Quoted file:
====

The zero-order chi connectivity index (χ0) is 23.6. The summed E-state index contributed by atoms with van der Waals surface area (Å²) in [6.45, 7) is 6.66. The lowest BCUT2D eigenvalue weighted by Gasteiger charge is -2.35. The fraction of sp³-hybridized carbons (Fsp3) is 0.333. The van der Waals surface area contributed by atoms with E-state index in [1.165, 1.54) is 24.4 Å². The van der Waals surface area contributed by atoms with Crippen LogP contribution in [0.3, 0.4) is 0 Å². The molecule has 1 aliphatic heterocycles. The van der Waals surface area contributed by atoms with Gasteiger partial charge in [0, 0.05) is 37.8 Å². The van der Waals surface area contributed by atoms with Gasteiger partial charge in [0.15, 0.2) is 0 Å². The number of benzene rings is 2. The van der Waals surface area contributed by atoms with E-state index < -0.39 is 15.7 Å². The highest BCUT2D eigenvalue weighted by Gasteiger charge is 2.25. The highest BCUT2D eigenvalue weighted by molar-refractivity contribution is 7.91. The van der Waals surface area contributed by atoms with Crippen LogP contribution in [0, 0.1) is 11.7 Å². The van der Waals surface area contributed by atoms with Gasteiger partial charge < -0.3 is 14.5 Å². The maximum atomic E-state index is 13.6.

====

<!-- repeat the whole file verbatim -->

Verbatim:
The zero-order chi connectivity index (χ0) is 23.6. The summed E-state index contributed by atoms with van der Waals surface area (Å²) in [6.45, 7) is 6.66. The lowest BCUT2D eigenvalue weighted by Gasteiger charge is -2.35. The fraction of sp³-hybridized carbons (Fsp3) is 0.333. The van der Waals surface area contributed by atoms with E-state index in [1.165, 1.54) is 24.4 Å². The van der Waals surface area contributed by atoms with Crippen LogP contribution in [0.3, 0.4) is 0 Å². The molecule has 1 aliphatic heterocycles. The van der Waals surface area contributed by atoms with Gasteiger partial charge in [0, 0.05) is 37.8 Å². The van der Waals surface area contributed by atoms with Gasteiger partial charge in [0.15, 0.2) is 0 Å². The number of benzene rings is 2. The van der Waals surface area contributed by atoms with E-state index < -0.39 is 15.7 Å². The highest BCUT2D eigenvalue weighted by Gasteiger charge is 2.25. The highest BCUT2D eigenvalue weighted by molar-refractivity contribution is 7.91. The van der Waals surface area contributed by atoms with Crippen LogP contribution in [0, 0.1) is 11.7 Å². The van der Waals surface area contributed by atoms with Gasteiger partial charge < -0.3 is 14.5 Å². The maximum atomic E-state index is 13.6.